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Vaccine. 2012 Dec 17;31(1):58-83. doi: 10.1016/j.vaccine.2012.10.083. Epub 2012 Nov 6.

Virus-like particles as a highly efficient vaccine platform: diversity of targets and production systems and advances in clinical development.

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1
Fraunhofer USA Center for Molecular Biotechnology, Newark, DE 19711, USA.

Abstract

Virus-like particles (VLPs) are a class of subunit vaccines that differentiate themselves from soluble recombinant antigens by stronger protective immunogenicity associated with the VLP structure. Like parental viruses, VLPs can be either non-enveloped or enveloped, and they can form following expression of one or several viral structural proteins in a recombinant heterologous system. Depending on the complexity of the VLP, it can be produced in either a prokaryotic or eukaryotic expression system using target-encoding recombinant vectors, or in some cases can be assembled in cell-free conditions. To date, a wide variety of VLP-based candidate vaccines targeting various viral, bacterial, parasitic and fungal pathogens, as well as non-infectious diseases, have been produced in different expression systems. Some VLPs have entered clinical development and a few have been licensed and commercialized. This article reviews VLP-based vaccines produced in different systems, their immunogenicity in animal models and their status in clinical development.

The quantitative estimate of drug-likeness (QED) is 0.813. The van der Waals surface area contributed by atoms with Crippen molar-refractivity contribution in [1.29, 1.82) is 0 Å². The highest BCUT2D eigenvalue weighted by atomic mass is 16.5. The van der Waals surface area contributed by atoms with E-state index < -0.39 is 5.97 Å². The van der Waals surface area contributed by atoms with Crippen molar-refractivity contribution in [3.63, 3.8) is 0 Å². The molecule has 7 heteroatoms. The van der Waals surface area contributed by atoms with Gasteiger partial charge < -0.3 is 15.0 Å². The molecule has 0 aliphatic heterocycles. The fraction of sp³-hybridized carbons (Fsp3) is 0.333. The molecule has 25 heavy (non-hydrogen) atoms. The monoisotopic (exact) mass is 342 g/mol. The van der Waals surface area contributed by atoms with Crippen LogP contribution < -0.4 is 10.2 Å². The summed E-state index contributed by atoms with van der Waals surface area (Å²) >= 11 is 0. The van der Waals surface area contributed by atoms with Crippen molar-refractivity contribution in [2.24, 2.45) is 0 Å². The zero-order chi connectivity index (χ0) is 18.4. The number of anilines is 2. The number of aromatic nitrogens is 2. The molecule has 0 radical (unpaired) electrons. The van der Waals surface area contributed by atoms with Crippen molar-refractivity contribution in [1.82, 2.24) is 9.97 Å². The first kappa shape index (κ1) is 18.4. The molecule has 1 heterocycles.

PMID:
23142589
DOI:
10.1016/j.vaccine.2012.10.083
[Indexed for MEDLINE]

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